Barrel with poisonA Conference Board research study published in 2010 stated that a mere 56% of people like their co-workers vs. the 1987 percentage of 68%.  That means (excuse me for stating the obvious) that there are 44% of people out there who aren’t happy with their co-workers.  I’d be willing to bet that given today’s economic conditions, the percentage will remain similar this year, or even be a bit worse.

So, if the average person is awake 112 hours per week and works during 40 of those (increase working hours for kitchen & bath industry career), 44% of people don’t enjoy the people they’re around at least 36% of the time.  How’s that for your fun/depressing fact of the day?

Unfortunately for some, the coworker with the annoying voice and the recognition seeker don’t automatically get qualified for a trip to HR, but there are other employees that affect business around them through negativity, gossip, harassment or even hygienic negligence (eew).  So, what should you do if you encounter one of these “toxic” co-worker in your cabinet dealership?

Take action to improve your work life

If you encounter a coworker who is negatively affecting your work environment due to a certain behavior, there are steps to be taken.

  • Determine the behavior – Note what they’re doing that you don’t like, and whether it is affecting you and your work. Remember to leave personal opinions and prejudices at home (or better yet, abolish them completely).
  • Make a decision – Decide if the issue is something that can be resolved without involving management.  For instance, if another kitchen salesperson is constantly whistling, talking loudly or playing disruptive music, they may not even realize they’re disturbing anyone.  In these cases, kindly ask them to make a conscious effort to address their habits.
  • Do your research – Find out whether their behaviors are violating the rules set forth in your cabinet dealership employee handbook, and if so, remind them (if you feel comfortable doing so).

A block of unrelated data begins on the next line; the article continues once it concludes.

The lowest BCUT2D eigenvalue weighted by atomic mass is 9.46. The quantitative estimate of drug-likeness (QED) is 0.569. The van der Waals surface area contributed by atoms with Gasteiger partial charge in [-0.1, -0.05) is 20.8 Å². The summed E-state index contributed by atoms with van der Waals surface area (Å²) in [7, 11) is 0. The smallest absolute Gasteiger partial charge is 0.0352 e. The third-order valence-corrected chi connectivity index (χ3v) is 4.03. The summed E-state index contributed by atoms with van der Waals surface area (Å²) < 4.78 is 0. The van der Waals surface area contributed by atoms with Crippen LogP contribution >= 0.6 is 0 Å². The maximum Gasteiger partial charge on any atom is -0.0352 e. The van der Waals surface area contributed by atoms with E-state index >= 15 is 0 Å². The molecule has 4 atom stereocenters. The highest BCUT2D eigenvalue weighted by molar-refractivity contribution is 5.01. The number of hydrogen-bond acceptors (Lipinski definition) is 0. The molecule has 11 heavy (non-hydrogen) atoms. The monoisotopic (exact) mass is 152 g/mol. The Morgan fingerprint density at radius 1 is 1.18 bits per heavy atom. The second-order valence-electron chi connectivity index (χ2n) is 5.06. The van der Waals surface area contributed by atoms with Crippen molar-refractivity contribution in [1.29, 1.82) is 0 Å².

• Notify management – If you are uncomfortable addressing the issues with the individual, or you’ve done so and they continue to violate the rules, privately speak with your manager or human resources department so that they can address the situation.
  • Keep written documentation – Keep track of instances when this employee made you uncomfortable or interfered with your productivity in case you need to refer back to them with management at any point.  Make sure you keep this book with you so that it doesn’t get into the wrong hands.

With the amount of time you spend at the dealership, you want to make sure your working conditions are optimal.  If you’re unhappy at work due to the behaviors of another designer, kitchen cabinet salesperson, contractor, warehouse worker, etc., take professional steps to fix the situation.  It’s better to address the problem now than to have it interfere with your productivity any longer.

Click here to read part two of the series.

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